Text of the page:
June 23, 2015 marks the ten year anniversary of the United States Supreme Court’s ruling in Kelo v. City of New London which struck considerable fear into the hearts of private property owners nationwide.
The Supreme Court has not returned to the subject, and its decision therefore stands as the Court’s last word on the meaning of the Public Use Clause. The problem for public and property rights advocates is that Kelo has essentially been forgotten.
If Kelo should return to prominence because some state or city prefers one private property owner over another, the U.S. Constitution will likely offer property owners no protection against whatever public benefits a majority of a state or local government can imagine.
Government uses its eminent domain power for a host of reasons. Classic examples are the need to construct a road or bridge, a port, a national park, or a government office building. More contemporary instances include the elimination of a public nuisance like an unprotected hazardous waste dumping site or a row of dilapidated crack houses.
The public generally understands that the government will exercise its eminent domain power to take private property in only three circumstances; when government will use it, when the public will use it, or when private parties will use or develop it for the public’s benefit in a quasi-governmental capacity (such as a regulated utility).
A decade ago, however, the Supreme Court of the United States gave its approval to an unprecedented and remarkable use of the eminent domain power. In Kelo v. City of New London, the Court ruled that as long as a property owner is paid the fair market value of what is taken, the U.S. Constitution permits a city to transfer that property from one private party to another, in this case, from a homeowner to a real estate developer, because the city prefers what, in their opinion, is a better use of the land.
Kelo decided that certain particular tracts of private property would be more profitable to the community if the property belonged to different owners and was put to a different use. Unlike what is supposed to happen in an urban renewal program, the city took perfectly maintained and functioning homes away from long-term city residents and gave the homes and the ground land to a private real estate developer in the hope of enticing a large corporation to locate a facility in the area.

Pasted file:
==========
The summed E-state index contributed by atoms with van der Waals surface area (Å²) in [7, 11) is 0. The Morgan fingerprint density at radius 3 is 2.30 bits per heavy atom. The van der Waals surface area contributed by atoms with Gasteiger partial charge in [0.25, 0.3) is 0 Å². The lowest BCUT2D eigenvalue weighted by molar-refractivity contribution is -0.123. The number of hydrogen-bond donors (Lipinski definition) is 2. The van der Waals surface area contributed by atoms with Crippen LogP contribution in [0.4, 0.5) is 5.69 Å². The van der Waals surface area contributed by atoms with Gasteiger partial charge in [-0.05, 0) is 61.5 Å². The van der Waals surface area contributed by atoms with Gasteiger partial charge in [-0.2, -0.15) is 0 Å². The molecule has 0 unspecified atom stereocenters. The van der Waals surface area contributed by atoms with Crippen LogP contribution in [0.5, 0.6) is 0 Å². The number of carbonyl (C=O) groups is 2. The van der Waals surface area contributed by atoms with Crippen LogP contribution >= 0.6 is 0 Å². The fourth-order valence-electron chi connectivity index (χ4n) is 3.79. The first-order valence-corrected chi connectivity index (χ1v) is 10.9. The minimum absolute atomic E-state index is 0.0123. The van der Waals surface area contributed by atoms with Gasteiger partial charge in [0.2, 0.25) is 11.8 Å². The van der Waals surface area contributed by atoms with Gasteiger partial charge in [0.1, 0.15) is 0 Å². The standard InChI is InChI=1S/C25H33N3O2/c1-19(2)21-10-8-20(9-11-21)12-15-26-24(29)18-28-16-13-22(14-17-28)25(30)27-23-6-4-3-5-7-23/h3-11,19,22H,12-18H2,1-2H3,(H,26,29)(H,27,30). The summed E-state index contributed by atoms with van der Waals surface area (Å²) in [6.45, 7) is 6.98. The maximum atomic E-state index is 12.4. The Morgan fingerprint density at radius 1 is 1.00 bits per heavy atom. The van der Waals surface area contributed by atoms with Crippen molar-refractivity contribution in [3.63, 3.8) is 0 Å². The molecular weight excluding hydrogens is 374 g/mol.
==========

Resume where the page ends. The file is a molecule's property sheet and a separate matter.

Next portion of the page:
The homeowners challenged the takings in court. They lost in the state courts, but the U.S. Supreme Court agreed to hear their plea. Unfortunately for the landowners, however, the Court ruled by a five-to-four vote that as long as just compensation is paid, the government may transfer property from one private party to another not to remedy a social ill, but as long as the government can mount the claim that the latter party will use the land in a manner that improves the local economy.
The sad irony in this instance is that the property, that was taken ten years ago, sits idle today. As the picture to the left indicates, no development ever materialized. And the people that were displaced have essentially all left the area.
So what was the response to Kelo in Alabama?
Alabama was the very first state to react legislatively to the Kelo decision. Senate Bill 68 (2005) specified that eminent domain could not be used for “private retail, office, commercial, industrial, or residential development; or primarily for enhancement of tax revenue; or for transfer to a person, nongovernmental entity, public-private partnership, corporation, or other business entity.”
However the law left an exception for the seizure of so-called blighted properties. This would have allowed property to be condemned under blight law if it might become blighted in the future, or if the property is deemed “obsolescent”; which is code for “We want something else here.” And, if the property was condemned for blight, cities could then turn it over to private interests. This problem was addressed in House Bill 654 (2006) which significantly closed the blight loophole by narrowing the criteria by which property could be designated as blighted.
This legislative fix however was not imbedded in the state’s constitution, and thus is subject to the whims of future lawmakers to amend as they see fit.
As we watch our current legislators, county commissioners and mayors frantically searching for every available source of revenue possible, we need to be particularly diligent to make sure the thrill and excitement in the guise of “economic development” does not overwhelm their sensibilities.
Maybe, now that ten years has gone by, it’s time to amend the constitution to protect private property ownership rights in perpetuity. AFA is studying the issue and may propose legislation in the next year to accomplish that objective.